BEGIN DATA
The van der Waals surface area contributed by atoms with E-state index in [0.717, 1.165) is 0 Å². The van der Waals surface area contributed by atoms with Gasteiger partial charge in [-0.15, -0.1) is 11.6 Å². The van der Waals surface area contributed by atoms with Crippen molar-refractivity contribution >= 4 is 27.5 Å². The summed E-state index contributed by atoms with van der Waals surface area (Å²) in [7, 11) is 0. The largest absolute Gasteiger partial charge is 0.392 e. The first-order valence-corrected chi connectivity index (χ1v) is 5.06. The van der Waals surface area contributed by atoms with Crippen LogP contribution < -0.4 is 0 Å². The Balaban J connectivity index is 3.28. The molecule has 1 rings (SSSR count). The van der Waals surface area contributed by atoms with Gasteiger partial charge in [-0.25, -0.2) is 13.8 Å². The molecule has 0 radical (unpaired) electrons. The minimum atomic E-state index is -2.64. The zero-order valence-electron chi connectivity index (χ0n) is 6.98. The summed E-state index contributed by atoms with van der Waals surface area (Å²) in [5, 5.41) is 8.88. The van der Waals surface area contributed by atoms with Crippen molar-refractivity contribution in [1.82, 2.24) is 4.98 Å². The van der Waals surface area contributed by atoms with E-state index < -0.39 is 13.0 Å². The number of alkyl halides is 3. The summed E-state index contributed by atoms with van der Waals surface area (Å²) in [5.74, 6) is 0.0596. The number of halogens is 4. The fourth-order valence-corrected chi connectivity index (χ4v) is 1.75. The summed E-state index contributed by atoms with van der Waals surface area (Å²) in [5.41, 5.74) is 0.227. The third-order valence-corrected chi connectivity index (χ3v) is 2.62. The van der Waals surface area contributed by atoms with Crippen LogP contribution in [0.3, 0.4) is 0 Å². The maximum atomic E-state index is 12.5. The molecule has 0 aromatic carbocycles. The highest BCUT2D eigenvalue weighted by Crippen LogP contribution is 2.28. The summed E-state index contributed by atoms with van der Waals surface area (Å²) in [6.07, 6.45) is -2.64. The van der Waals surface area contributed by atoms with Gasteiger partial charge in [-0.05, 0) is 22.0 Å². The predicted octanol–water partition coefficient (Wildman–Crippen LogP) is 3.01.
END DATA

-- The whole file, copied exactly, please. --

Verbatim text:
The van der Waals surface area contributed by atoms with E-state index in [0.717, 1.165) is 0 Å². The van der Waals surface area contributed by atoms with Gasteiger partial charge in [-0.15, -0.1) is 11.6 Å². The van der Waals surface area contributed by atoms with Crippen molar-refractivity contribution >= 4 is 27.5 Å². The summed E-state index contributed by atoms with van der Waals surface area (Å²) in [7, 11) is 0. The largest absolute Gasteiger partial charge is 0.392 e. The first-order valence-corrected chi connectivity index (χ1v) is 5.06. The van der Waals surface area contributed by atoms with Crippen LogP contribution < -0.4 is 0 Å². The Balaban J connectivity index is 3.28. The molecule has 1 rings (SSSR count). The van der Waals surface area contributed by atoms with Gasteiger partial charge in [-0.25, -0.2) is 13.8 Å². The molecule has 0 radical (unpaired) electrons. The minimum atomic E-state index is -2.64. The zero-order valence-electron chi connectivity index (χ0n) is 6.98. The summed E-state index contributed by atoms with van der Waals surface area (Å²) in [5, 5.41) is 8.88. The van der Waals surface area contributed by atoms with Crippen molar-refractivity contribution in [1.82, 2.24) is 4.98 Å². The van der Waals surface area contributed by atoms with E-state index < -0.39 is 13.0 Å². The number of alkyl halides is 3. The summed E-state index contributed by atoms with van der Waals surface area (Å²) in [5.74, 6) is 0.0596. The number of halogens is 4. The fourth-order valence-corrected chi connectivity index (χ4v) is 1.75. The summed E-state index contributed by atoms with van der Waals surface area (Å²) in [5.41, 5.74) is 0.227. The third-order valence-corrected chi connectivity index (χ3v) is 2.62. The van der Waals surface area contributed by atoms with Crippen LogP contribution in [0.3, 0.4) is 0 Å². The maximum atomic E-state index is 12.5. The molecule has 0 aromatic carbocycles. The highest BCUT2D eigenvalue weighted by Crippen LogP contribution is 2.28. The summed E-state index contributed by atoms with van der Waals surface area (Å²) in [6.07, 6.45) is -2.64. The van der Waals surface area contributed by atoms with Gasteiger partial charge in [-0.05, 0) is 22.0 Å². The predicted octanol–water partition coefficient (Wildman–Crippen LogP) is 3.01.